Tuesday, April 30, 2013

Your Self-Supporting Hobby: Some Resources for Freelance Writing

Last post I talked about why you might want to think about freelancing (to support that writing habit of yours financially and to fill up that one sheet for starters) and gave some ideas for discovering what topics YOU specifically can share with others. 

Today, I want to focus on some specific resources that will help you get started in freelancing.

First, take out that list of topics you could write about.

Plenty of these markets are also for poetry and short stories. Keep posted!

You probably already know about The Writer's Market. Published by Writer's Digest this book has been available for a number of years and is now online. Have you ever considered investing in the online version?

The fee is $39.99 per year, in many cases selling a single article would recoup that cost. The online edition can be searched with the touch of a button. I remember spending hours flipping page by page in the written edition. You can also create personalized folders to organize the markets you are most interested in. As the opportunities float in, keep an online calendar and have reminders sent with due dates. There's also a guide with suggestions for how much to charge for an article.

Another major advantage of using the online Writer's Market is the constant changeability of the writing world. It is a major faux pas to address a letter to a past editor. Or why waste your time sending a poem out to a literary magazine that is no longer accepting submissions? 

Funds for Writers has "tips and tools for serious writers to advance their careers." Author Hope Clark discovered it was difficult to pay for all the expenses of writing. She has a background in finance and this opened up the doors to giving money advice to other writers. They have several free newsletters for adults and one for children who like to write. All of the markets they include in the newsletters are paying. They also offer a newsletter with a $1 a month charge behind it that lists over 150 new markets per month. Grants, contests, freelance markets, and contract jobs are all listed in Clark's publications. Its easy to see why this site is one of Writer's Digest's 101 Best Sites for Writers.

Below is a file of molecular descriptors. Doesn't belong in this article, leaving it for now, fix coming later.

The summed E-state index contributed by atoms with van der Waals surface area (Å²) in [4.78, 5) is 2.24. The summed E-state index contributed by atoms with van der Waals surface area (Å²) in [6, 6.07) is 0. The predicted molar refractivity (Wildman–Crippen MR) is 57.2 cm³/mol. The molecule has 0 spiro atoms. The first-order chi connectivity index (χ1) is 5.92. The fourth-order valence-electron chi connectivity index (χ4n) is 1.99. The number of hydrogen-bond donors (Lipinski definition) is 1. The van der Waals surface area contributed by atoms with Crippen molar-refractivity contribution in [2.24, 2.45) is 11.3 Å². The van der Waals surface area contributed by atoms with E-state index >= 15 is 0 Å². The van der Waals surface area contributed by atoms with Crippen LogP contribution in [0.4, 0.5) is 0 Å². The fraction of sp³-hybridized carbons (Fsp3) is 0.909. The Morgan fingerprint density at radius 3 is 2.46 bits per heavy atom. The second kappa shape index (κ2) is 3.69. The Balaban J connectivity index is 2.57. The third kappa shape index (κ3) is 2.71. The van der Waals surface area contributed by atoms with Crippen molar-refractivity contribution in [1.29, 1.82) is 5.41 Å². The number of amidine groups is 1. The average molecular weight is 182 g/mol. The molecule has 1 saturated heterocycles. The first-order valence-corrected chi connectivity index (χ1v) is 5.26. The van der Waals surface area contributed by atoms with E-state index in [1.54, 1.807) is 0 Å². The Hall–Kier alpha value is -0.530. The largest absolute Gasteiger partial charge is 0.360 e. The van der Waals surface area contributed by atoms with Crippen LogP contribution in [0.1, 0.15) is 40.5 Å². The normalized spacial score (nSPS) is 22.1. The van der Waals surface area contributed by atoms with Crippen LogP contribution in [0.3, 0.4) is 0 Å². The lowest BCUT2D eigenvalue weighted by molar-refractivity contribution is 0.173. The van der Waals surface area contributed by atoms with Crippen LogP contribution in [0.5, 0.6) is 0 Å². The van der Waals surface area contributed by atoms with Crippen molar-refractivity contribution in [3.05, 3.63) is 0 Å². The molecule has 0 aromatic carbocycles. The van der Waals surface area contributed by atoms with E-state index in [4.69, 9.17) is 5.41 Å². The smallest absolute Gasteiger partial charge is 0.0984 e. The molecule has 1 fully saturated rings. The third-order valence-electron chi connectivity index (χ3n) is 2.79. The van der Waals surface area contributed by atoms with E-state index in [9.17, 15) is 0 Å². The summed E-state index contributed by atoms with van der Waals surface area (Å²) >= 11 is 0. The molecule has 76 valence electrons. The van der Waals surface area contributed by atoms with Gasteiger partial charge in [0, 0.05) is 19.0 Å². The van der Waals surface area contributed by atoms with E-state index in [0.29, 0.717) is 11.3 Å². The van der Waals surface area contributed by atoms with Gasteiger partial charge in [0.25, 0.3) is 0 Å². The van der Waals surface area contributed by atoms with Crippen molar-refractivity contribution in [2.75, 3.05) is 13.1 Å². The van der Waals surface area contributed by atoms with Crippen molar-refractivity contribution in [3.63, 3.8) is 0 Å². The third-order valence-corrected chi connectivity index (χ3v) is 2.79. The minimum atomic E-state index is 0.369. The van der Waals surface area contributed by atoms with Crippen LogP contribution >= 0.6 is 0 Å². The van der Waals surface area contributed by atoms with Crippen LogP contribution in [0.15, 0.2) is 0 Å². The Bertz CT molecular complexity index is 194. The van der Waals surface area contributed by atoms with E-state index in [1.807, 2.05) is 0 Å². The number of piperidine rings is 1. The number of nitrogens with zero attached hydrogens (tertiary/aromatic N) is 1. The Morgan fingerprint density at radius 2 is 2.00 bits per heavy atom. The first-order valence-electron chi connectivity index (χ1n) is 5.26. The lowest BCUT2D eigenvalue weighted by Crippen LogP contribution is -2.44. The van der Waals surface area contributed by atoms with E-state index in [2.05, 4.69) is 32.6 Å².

Linda Formichelli has an excellent blog for freelancers called The Renegade Writer. Subtitled "living and loving the freelance life on your own terms," it offers prime resources for anyone trying to break into magazines. There are many great freebies here, including help for creating query letters. Some are focused on the financial aspect. Cold calling, knowing what an editor wants, and how to tweak an article fora  particular publication are some recent topics. Another top 101 site I recommend.

Are you interested in poetry or short story markets? Duotrope is a gigantic database specially focused in online markets for your work. Organize and track submissions on this site where hundreds of listings are added and revised weekly. If you are hoping for publication in a literary magazine you will find 4,706 markets and more added daily. The databases comparing various magazines and journals aid in finding the perfect market for your piece.

Short on ideas? One of my favorite features of Duotrope is a writing calendar. Upcoming themes for magazines/journals are included on the calendar. You can also add to the calendar your own submissions. Many magazine editors also use Duotrope to find authors. You can add your writing qualifications and your webistes to your tagline.

Another great megasite for freelance writing is freelancewriting.com. Contest databases are arranged by deadline. There are video tutorials, samples of query letters, and a blogtalk radio audio archive with freelance-related shows. The forums are active with many other writers offering help on a variety of topics.

These are some of my favorite sites for freelancing. Don't forget your own favorite magazines and online publications. Before too long with a bit of guidance you can add to your one sheet and your paycheck.


Do you have a favorite website that has helped your writing career?





Julia enjoys writing women's fiction whenever she can find a chair free of smushed peanut butter sandwiches and lego blocks. She is a wife and homeschooling mama of two littles. She also enjoys reading and reviewing books for Library Journal, The Title Trakk, and Christian Library Journal.



6 comments:

Jeanne Takenaka said...

Thanks for these resources, Julia! Very helpful!

Mary Vee said...

Julia,
You've mentioned several places I've never heard of before. I can't wait to hop over and check a few out. I knew about the Writers Guide, but the rest was rather new. Thanks so much.

Julia M. Reffner said...

Jeanne,

You're welcome. Hope they're helpful!

Mary,

I've only recently begun to explore what's out there for freelancing, mainly in the hopes of supporting my love for ACFW conferences ;). Hope you find something helpful.

Lindsay Harrel said...

Cool. Have you found a lot of success with querying magazines? I've queried a few magazines in the past and not really gotten anywhere...and definitely not gotten paid for the places I have been published. Is it worth the time you have to put in for the money you earn? Just curious about your experience. (I've heard you usually get 20% of the work you query.)

Julia M. Reffner said...

Lindsay,

I'm actually just getting my feet wet and haven't gotten a paycheck yet either. I'll bet those unpaid credits are really building up your resume though. Have you looked into Focus on the Family? Their pay rate is fairly good, I hope to submit to them this summer. My goal is to be able to pay for next year's ACFW conference with freelance assignments.

Jane said...

Thanks. I am aware of most of these resources, but I am not using them consistently. Nice to have them listed in one place.